When God’s people are faced with a black and white choice between siding with God or with men, the choice is clear. We might lack the strength of character or conviction to do what is right, but it’s not hard to know what is right when confronted with a clear choice between God and anything else. However, thankfully, the alternatives are usually not that stark. We are rarely forced to choose between God and not-God, but between two or more options where the rightness – the righteousness – of the options is not so obvious.

And the sad truth is that we prefer this ambiguity because it allows us to go with the flow and convince ourselves that we aren’t doing anything wrong.

See, if we can’t say conclusively that the status quo is wrong, then we can keep doing what we’ve been doing and not have to deal with all the unpleasant consequences of fighting against the current. And of course – or so we tell ourselves – if God were to show up and tell us plainly that we needed to do something different, then we wouldn’t hesitate to do whatever He required. But since it’s not really certain that He wants something different from us, we’re content – relieved even – to keep on going the way we’ve been going, the way everyone else is going.


The great problem with this kind of thinking, of course, is that it means that when we begin to suspect that God might be moving us to something different, we have a powerful motivation to ignore that suspicion.
“Nah,” we say to ourselves, “that was nothing,” like the child in the dark trying to convince herself that there are no monsters under the bed, working hard to ignore every sound or write it off as branches in the wind or the house settling.

Or how about this: have you ever awakened in the night with a suspicion that you need to pee? I know, it’s a crass analogy, but bear with me for a second. Maybe you wake up in the darkest hours of the night, not with a burning need to relieve yourself but just a little, nagging suspicion that if you don’t get out of bed and make your way through the dark to the bathroom, you’re probably not going to be able to go back to sleep.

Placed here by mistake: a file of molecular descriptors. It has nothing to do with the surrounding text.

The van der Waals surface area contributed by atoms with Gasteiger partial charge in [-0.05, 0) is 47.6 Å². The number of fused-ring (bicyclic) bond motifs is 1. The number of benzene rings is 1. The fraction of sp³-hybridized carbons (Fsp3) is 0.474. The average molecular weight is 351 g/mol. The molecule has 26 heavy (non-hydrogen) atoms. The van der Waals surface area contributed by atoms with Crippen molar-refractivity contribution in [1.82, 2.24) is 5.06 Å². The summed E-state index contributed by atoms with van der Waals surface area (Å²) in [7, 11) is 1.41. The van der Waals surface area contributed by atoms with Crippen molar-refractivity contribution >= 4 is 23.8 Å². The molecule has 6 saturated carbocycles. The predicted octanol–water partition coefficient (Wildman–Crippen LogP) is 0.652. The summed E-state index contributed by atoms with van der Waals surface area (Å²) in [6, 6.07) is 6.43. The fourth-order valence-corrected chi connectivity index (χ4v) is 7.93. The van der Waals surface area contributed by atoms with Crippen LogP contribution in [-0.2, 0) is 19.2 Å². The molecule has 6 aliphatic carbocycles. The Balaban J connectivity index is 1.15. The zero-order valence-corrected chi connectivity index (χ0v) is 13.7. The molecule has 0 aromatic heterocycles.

But of course, that’s going to be a lot of trouble. The bed is warm and the night is cold. Your room is full of hidden obstacles to bonk your shins and stub your toes. Maybe you have a dog waiting at the foot of the bed for some sign that you’re awake so she can greet you with joyful slobber. So maybe, lying there, you tell yourself that you don’t really need to pee. Maybe you misread the signs. Maybe it was all in your imagination.


You see what I’m saying: when we’re comfortable where we are, we’re not anxious to find out that we need to move. When we’re comfortable with the way we’ve been going, we’re not anxious to find out that we need to change directions.

Ironically, we will often remain in situations we aren’t even happy about simply because we’re more comfortable staying than going. Comfort doesn’t necessarily mean happy. Many people are comfortably unhappy. We often find ourselves in situations that we don’t really enjoy –we’re just reluctant to pay the price that might be required to change things, so we don’t. We do our best to ignore the little signs that tell us we have a choice to make, and the clearer those signs get, the more uncomfortable we become.

And yet, here is a basic, though uncomfortable truth: when God moves, kingdoms collide and when kingdoms collide, we have to choose sides.

Which kingdom are you choosing today?


This is an excerpt from the book, How (Not) To Miss God Moving, by Craig Smith.